Environmental group decries report on Georgia-Pacific wastewater pipeline
The controversial pipeline that would reroute a Georgia-Pacific paper mill’s waste into the larger St. Johns River has long confounded environmentalists in the area. Now, a noted engineer says the pipeline wouldn’t just harm the river, but it may even potentially hurt Georgia-Pacific’s bottom line.
Moving pollution from one point to another seems an odd solution to correcting the environmental damage that has been wrought in Rice Creek, and yet that is essentially what the Florida Department of Environmental Protection has proposed in Palatka, Fla., the home of a Georgia-Pacific paper mill.
As one of the world’s largest manufacturers of paper products, Georgia-Pacific is no stranger to environmental controversy. Owned by the vigorously anti-regulation Koch Industries, the company often comes under fire for allegations of environmental violations.
In 1994, Georgia-Pacific sought a permit from the Department of Environmental Protection that would allow the company to relocate its existing wastewater discharge. In May 2001, the department issued the mill both a permit and an administrative order authorizing the “construction and operation of a pipeline to discharge the Mill wastewater into the St. Johns River only if Georgia-Pacific demonstrates that it cannot meet Class II water quality standards in Rice Creek.”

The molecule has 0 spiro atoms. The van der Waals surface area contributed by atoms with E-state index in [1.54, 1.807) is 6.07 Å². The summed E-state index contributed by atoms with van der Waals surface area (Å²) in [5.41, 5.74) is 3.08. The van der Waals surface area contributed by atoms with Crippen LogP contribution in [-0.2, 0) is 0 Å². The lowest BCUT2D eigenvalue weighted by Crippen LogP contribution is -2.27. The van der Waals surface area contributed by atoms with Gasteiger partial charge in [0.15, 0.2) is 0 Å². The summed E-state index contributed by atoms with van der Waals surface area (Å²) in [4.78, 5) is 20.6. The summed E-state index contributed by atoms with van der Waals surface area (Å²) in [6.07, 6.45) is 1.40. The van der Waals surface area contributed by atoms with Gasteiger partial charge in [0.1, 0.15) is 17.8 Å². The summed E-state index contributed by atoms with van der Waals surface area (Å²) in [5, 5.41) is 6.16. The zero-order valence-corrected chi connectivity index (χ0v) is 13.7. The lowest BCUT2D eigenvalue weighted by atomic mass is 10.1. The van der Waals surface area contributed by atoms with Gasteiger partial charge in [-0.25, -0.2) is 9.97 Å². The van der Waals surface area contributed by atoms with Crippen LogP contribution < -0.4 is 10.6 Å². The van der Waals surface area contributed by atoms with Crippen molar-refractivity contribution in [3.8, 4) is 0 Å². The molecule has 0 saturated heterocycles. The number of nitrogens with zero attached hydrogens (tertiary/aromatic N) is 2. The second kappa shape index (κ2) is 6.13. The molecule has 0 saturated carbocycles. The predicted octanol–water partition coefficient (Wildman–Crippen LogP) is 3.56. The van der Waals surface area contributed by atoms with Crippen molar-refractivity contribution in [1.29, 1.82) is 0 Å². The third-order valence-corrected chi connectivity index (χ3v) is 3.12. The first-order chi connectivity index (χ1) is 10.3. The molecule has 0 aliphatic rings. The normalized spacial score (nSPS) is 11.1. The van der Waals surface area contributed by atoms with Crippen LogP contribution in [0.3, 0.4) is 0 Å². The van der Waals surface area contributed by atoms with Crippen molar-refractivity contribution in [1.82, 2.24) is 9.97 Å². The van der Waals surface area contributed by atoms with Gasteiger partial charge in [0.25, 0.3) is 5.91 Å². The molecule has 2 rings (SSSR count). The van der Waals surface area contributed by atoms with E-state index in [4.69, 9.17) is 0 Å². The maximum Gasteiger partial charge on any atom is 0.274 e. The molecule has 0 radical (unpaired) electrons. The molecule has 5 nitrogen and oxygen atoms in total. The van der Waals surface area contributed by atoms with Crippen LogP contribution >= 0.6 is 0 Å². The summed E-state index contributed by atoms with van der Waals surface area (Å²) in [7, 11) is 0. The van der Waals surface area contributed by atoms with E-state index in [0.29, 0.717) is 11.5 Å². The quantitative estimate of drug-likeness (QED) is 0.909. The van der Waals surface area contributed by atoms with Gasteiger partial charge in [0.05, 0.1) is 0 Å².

The Palatka paper mill has been discharging its wastewater into the creek since 1947. The proposed pipeline, which would measure almost four miles long and cost over $30 million, would divert much of the plant’s wastewater directly into the heart of the St. Johns River.
The St. Johns Riverkeeper’s Neil Armingeon argues the pipeline would be an enormous setback to ongoing efforts to reduce pollution in a river already inundated with fish kills and large-scale algal blooms. The Riverkeeper launched a campaign directed at Georgia-Pacific in January, and unveiled its plan to review a Brown and Caldwell report that concluded the company had no viable alternative to the pipeline.
Robert Hayes, the chief engineer contracted by the Riverkeeper to study the Brown and Caldwell report, says the company’s analysis was deficient.
“This problem requires a comprehensive study, not like the Brown and Caldwell thing,” Hayes says. “I remain unreprent about that. It is the worst report I have read in 50 years.”
Hayes says the Brown and Caldwell report failed to look at the source of the problem, which he calls “the nasty,” and instead looked at the potential to remove pollution from the water after it is already mixed in.
“The effluent comes from many places within the mill, before it reaches Rice Creek. So you go up into the plant and find where you’re flushing the nasty, and solve the nasty problem from the root, from upstream,” he says. “It’s like a surgeon looking at cancer. You analyze and solve the problem at the point where you have the cancer.”
According to Hayes, solving Georgia-Pacific’s effluent problem is doable. He says plants in Canada must meet must harsher specifications, because of heavily protected salmon fisheries, and are still able to meet the qualifications.
After discussing cost estimates with seven experts in the field of pulp, paper and engineering, Hayes says the general consensus is that Georgia-Pacific could meet water quality standards for under $35 million. Not only would this estimate cover capital costs, but Hayes says it would lead to improvements within the plant itself.